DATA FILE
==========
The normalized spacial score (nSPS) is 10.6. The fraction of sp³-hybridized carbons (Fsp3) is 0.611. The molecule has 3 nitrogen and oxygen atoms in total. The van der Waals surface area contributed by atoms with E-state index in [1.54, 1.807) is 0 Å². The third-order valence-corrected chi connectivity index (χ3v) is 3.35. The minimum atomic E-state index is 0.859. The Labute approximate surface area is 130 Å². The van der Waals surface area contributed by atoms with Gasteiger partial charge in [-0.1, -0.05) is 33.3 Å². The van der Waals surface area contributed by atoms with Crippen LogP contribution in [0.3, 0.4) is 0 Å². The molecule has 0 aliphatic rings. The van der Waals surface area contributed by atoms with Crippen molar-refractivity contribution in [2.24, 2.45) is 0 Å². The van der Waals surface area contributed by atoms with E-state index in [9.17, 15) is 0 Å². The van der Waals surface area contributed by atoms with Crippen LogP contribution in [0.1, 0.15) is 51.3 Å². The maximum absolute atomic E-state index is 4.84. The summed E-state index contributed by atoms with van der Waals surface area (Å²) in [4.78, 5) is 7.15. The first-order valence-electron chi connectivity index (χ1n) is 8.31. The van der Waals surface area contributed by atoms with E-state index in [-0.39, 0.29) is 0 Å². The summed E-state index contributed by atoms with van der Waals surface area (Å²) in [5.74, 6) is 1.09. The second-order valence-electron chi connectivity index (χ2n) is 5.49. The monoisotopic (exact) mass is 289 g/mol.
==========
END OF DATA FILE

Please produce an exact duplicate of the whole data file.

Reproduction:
The normalized spacial score (nSPS) is 10.6. The fraction of sp³-hybridized carbons (Fsp3) is 0.611. The molecule has 3 nitrogen and oxygen atoms in total. The van der Waals surface area contributed by atoms with E-state index in [1.54, 1.807) is 0 Å². The third-order valence-corrected chi connectivity index (χ3v) is 3.35. The minimum atomic E-state index is 0.859. The Labute approximate surface area is 130 Å². The van der Waals surface area contributed by atoms with Gasteiger partial charge in [-0.1, -0.05) is 33.3 Å². The van der Waals surface area contributed by atoms with Crippen LogP contribution in [0.3, 0.4) is 0 Å². The molecule has 0 aliphatic rings. The van der Waals surface area contributed by atoms with Crippen molar-refractivity contribution in [2.24, 2.45) is 0 Å². The van der Waals surface area contributed by atoms with E-state index in [9.17, 15) is 0 Å². The van der Waals surface area contributed by atoms with Crippen LogP contribution in [0.1, 0.15) is 51.3 Å². The maximum absolute atomic E-state index is 4.84. The summed E-state index contributed by atoms with van der Waals surface area (Å²) in [4.78, 5) is 7.15. The first-order valence-electron chi connectivity index (χ1n) is 8.31. The van der Waals surface area contributed by atoms with E-state index in [-0.39, 0.29) is 0 Å². The summed E-state index contributed by atoms with van der Waals surface area (Å²) in [5.74, 6) is 1.09. The second-order valence-electron chi connectivity index (χ2n) is 5.49. The monoisotopic (exact) mass is 289 g/mol.